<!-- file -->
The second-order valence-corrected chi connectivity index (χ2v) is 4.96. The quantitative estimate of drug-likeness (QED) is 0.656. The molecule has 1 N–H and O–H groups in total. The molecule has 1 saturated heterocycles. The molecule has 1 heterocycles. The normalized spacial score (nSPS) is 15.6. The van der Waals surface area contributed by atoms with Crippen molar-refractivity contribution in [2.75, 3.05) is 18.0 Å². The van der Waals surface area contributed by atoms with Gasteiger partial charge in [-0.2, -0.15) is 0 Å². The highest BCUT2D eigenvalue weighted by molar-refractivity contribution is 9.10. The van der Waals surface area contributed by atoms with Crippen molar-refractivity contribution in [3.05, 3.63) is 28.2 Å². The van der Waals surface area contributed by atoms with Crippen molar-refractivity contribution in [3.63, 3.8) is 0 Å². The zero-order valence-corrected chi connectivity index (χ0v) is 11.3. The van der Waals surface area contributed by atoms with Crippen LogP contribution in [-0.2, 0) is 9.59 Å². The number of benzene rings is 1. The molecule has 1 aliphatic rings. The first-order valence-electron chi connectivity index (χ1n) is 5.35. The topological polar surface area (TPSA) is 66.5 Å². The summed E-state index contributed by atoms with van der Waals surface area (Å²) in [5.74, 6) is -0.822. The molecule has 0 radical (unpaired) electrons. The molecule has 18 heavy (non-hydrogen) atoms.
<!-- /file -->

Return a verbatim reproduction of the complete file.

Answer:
The second-order valence-corrected chi connectivity index (χ2v) is 4.96. The quantitative estimate of drug-likeness (QED) is 0.656. The molecule has 1 N–H and O–H groups in total. The molecule has 1 saturated heterocycles. The molecule has 1 heterocycles. The normalized spacial score (nSPS) is 15.6. The van der Waals surface area contributed by atoms with Crippen molar-refractivity contribution in [2.75, 3.05) is 18.0 Å². The van der Waals surface area contributed by atoms with Gasteiger partial charge in [-0.2, -0.15) is 0 Å². The highest BCUT2D eigenvalue weighted by molar-refractivity contribution is 9.10. The van der Waals surface area contributed by atoms with Crippen molar-refractivity contribution in [3.05, 3.63) is 28.2 Å². The van der Waals surface area contributed by atoms with Crippen molar-refractivity contribution in [3.63, 3.8) is 0 Å². The zero-order valence-corrected chi connectivity index (χ0v) is 11.3. The van der Waals surface area contributed by atoms with Crippen LogP contribution in [-0.2, 0) is 9.59 Å². The number of benzene rings is 1. The molecule has 1 aliphatic rings. The first-order valence-electron chi connectivity index (χ1n) is 5.35. The topological polar surface area (TPSA) is 66.5 Å². The summed E-state index contributed by atoms with van der Waals surface area (Å²) in [5.74, 6) is -0.822. The molecule has 0 radical (unpaired) electrons. The molecule has 18 heavy (non-hydrogen) atoms.